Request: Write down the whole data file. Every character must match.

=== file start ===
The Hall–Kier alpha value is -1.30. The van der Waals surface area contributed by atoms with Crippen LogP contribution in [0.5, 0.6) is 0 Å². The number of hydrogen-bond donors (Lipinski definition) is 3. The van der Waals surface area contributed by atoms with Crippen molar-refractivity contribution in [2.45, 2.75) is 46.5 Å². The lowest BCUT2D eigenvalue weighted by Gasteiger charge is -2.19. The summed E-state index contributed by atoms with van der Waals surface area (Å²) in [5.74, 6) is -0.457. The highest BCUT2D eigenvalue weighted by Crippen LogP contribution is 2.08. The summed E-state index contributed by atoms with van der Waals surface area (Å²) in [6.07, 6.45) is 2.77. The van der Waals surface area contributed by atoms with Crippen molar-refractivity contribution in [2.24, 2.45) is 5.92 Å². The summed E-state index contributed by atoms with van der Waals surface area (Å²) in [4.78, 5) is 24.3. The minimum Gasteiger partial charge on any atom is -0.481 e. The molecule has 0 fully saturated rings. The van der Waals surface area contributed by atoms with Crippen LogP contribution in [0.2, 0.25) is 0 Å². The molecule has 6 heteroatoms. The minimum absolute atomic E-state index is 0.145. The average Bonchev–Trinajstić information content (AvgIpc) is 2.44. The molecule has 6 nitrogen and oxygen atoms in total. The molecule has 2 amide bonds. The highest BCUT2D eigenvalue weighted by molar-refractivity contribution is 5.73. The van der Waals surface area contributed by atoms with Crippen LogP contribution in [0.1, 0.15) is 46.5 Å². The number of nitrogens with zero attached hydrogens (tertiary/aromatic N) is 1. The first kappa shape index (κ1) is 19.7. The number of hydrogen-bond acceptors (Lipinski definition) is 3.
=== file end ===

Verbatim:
The Hall–Kier alpha value is -1.30. The van der Waals surface area contributed by atoms with Crippen LogP contribution in [0.5, 0.6) is 0 Å². The number of hydrogen-bond donors (Lipinski definition) is 3. The van der Waals surface area contributed by atoms with Crippen molar-refractivity contribution in [2.45, 2.75) is 46.5 Å². The lowest BCUT2D eigenvalue weighted by Gasteiger charge is -2.19. The summed E-state index contributed by atoms with van der Waals surface area (Å²) in [5.74, 6) is -0.457. The highest BCUT2D eigenvalue weighted by Crippen LogP contribution is 2.08. The summed E-state index contributed by atoms with van der Waals surface area (Å²) in [6.07, 6.45) is 2.77. The van der Waals surface area contributed by atoms with Crippen molar-refractivity contribution in [2.24, 2.45) is 5.92 Å². The summed E-state index contributed by atoms with van der Waals surface area (Å²) in [4.78, 5) is 24.3. The minimum Gasteiger partial charge on any atom is -0.481 e. The molecule has 0 fully saturated rings. The van der Waals surface area contributed by atoms with Crippen LogP contribution in [0.2, 0.25) is 0 Å². The molecule has 6 heteroatoms. The minimum absolute atomic E-state index is 0.145. The average Bonchev–Trinajstić information content (AvgIpc) is 2.44. The molecule has 6 nitrogen and oxygen atoms in total. The molecule has 2 amide bonds. The highest BCUT2D eigenvalue weighted by molar-refractivity contribution is 5.73. The van der Waals surface area contributed by atoms with Crippen LogP contribution in [0.1, 0.15) is 46.5 Å². The number of nitrogens with zero attached hydrogens (tertiary/aromatic N) is 1. The first kappa shape index (κ1) is 19.7. The number of hydrogen-bond acceptors (Lipinski definition) is 3.